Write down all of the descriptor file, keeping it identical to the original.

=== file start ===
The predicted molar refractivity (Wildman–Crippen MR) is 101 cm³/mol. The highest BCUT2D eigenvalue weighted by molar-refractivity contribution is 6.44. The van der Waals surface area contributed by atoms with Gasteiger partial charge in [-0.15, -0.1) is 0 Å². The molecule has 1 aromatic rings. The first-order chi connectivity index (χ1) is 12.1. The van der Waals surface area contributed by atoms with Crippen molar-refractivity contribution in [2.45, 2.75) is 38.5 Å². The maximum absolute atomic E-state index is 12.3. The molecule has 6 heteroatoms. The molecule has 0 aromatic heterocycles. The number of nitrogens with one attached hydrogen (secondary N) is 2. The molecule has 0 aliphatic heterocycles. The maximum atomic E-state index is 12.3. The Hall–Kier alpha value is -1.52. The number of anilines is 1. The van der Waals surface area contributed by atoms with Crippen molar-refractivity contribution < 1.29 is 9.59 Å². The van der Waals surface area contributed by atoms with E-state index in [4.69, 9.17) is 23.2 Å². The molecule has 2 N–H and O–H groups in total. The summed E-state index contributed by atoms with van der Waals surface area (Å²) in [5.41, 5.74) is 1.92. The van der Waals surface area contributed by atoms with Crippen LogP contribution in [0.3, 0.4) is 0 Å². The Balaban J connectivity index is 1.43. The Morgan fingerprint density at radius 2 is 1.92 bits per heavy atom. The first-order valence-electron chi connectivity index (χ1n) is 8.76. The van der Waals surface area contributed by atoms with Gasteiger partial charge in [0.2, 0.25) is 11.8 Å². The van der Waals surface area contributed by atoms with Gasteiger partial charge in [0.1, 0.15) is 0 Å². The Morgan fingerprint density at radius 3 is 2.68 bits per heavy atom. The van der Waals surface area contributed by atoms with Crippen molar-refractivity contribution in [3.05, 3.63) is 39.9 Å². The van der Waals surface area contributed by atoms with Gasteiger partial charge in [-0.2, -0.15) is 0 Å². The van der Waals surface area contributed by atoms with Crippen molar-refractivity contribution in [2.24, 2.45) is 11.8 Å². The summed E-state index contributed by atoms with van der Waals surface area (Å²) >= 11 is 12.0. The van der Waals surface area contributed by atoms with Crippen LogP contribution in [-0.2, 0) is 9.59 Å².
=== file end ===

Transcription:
The predicted molar refractivity (Wildman–Crippen MR) is 101 cm³/mol. The highest BCUT2D eigenvalue weighted by molar-refractivity contribution is 6.44. The van der Waals surface area contributed by atoms with Gasteiger partial charge in [-0.15, -0.1) is 0 Å². The molecule has 1 aromatic rings. The first-order chi connectivity index (χ1) is 12.1. The van der Waals surface area contributed by atoms with Crippen molar-refractivity contribution in [2.45, 2.75) is 38.5 Å². The maximum absolute atomic E-state index is 12.3. The molecule has 6 heteroatoms. The molecule has 0 aromatic heterocycles. The number of nitrogens with one attached hydrogen (secondary N) is 2. The molecule has 0 aliphatic heterocycles. The maximum atomic E-state index is 12.3. The Hall–Kier alpha value is -1.52. The number of anilines is 1. The van der Waals surface area contributed by atoms with Crippen molar-refractivity contribution < 1.29 is 9.59 Å². The van der Waals surface area contributed by atoms with E-state index in [4.69, 9.17) is 23.2 Å². The molecule has 2 N–H and O–H groups in total. The summed E-state index contributed by atoms with van der Waals surface area (Å²) in [5.41, 5.74) is 1.92. The van der Waals surface area contributed by atoms with Crippen LogP contribution in [0.3, 0.4) is 0 Å². The Balaban J connectivity index is 1.43. The Morgan fingerprint density at radius 2 is 1.92 bits per heavy atom. The first-order valence-electron chi connectivity index (χ1n) is 8.76. The van der Waals surface area contributed by atoms with Gasteiger partial charge in [0.2, 0.25) is 11.8 Å². The van der Waals surface area contributed by atoms with Gasteiger partial charge in [0.1, 0.15) is 0 Å². The Morgan fingerprint density at radius 3 is 2.68 bits per heavy atom. The van der Waals surface area contributed by atoms with Crippen molar-refractivity contribution in [3.05, 3.63) is 39.9 Å². The van der Waals surface area contributed by atoms with Gasteiger partial charge in [-0.2, -0.15) is 0 Å². The van der Waals surface area contributed by atoms with Crippen molar-refractivity contribution in [2.24, 2.45) is 11.8 Å². The summed E-state index contributed by atoms with van der Waals surface area (Å²) >= 11 is 12.0. The van der Waals surface area contributed by atoms with Crippen LogP contribution in [-0.2, 0) is 9.59 Å².